Published in the Nuvo, May 14 2008.
Mark Ruschman doesn’t pretend to connect the work in his latest group show, simply titled Works on Paper, but the work does connect: fluidly, subtly. The work of three women and three men comprises the show, including Dorothy Alig, Jane Everhart, Tamar Kander, Craig Hood, Tim Kennedy and Arne Kvaalen. All but Craig Hood will be familiar to Ruschman patrons and fans: Hood lives in Portsmouth, New Hampshire, while the others are from Indiana and Michigan.
Arne Kvaalen’s large-scale pastel landscapes are the most literal of the bunch: I easily recognize the Indiana he captures in barely contrasting tones that mimic understated stands of trees and level fields. Indiana has its drama, to be sure; more often rendered here as an easy, comforting embrace than a tempestuous one.
Dorothy Stites Alig employs print media to look closer: interpreting stalks of winter-spare branches for their stark compositions that emerge through her eye as delicate patterns. Alig’s prints incorporate swaths of color and overlaid patterns as if to further conjure the essence of what she sees: and the results are intoxicatingly lovely. “After Helen,” for instance, imagines snowflakes from a fiery ground — at once simple and layered.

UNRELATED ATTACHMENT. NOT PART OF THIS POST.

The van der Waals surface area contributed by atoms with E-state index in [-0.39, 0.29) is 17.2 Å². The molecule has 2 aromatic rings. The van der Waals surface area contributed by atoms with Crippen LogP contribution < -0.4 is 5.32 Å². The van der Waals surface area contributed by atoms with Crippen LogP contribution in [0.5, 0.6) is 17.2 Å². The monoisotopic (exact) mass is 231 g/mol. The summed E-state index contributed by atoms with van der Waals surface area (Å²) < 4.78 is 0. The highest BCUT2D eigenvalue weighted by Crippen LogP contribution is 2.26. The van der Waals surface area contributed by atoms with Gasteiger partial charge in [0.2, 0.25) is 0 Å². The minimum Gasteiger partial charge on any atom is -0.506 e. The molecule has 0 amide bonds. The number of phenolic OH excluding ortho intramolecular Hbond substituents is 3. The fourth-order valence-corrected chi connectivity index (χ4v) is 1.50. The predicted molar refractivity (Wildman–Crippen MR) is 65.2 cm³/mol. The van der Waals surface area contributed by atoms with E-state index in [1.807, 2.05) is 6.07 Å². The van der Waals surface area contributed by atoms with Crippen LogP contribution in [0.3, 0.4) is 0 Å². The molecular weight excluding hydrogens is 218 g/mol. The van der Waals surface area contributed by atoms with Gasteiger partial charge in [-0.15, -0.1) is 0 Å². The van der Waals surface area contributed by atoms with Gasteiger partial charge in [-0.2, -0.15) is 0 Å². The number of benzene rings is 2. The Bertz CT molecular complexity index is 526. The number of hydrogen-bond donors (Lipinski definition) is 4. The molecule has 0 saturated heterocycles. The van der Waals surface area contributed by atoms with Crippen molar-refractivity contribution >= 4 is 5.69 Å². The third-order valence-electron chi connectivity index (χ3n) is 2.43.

Further into the realm of abstraction, Tamar Kander’s small collages are variations on a theme she has been pursuing since I’ve come to know her work: just-right compositions of subtle and bold contrast, now with torn pieces of newspaper — in this case with Chinese characters — or bits of string or mesh brought into the mix. “Late Afternoon Journey” incorporates orange, fuchsia, red and yellow, paying homage to the sun in all its alchemical glory.
Jane Everhart’s pastel drawings are equally electric, charting the borders between Kvaalen’s delineated worlds and Kander’s abstracted ones. Everhart’s landscapes are perfectly diffuse renderings of the drama of natural light: Red yolks the eye to a blazing tree, slightly off center beneath a steely pre-storm sky in “Autumn Field,” the ground still brilliant green.
Tim Kennedy is in thrall of detail. In “Dead Trees, Glen Haven Beach,” (graphite on paper), a welcoming confusion of deep gray reveals the outline of a tree’s carcass. And I can’t resist mentioning my 3-year-old daughter’s fancied sighting of a unicorn.
Finally, Craig Hood parts ways with the others with his miniature portraits of wide-eyed Italian men, mouths often agape under a layer of dusky shadow. In contrast, his quatrefoil-shaped paintings are near-perfect landscapes, also of Italy, also timeless.
In all, this is a highly likable show of work by Ruschman artists.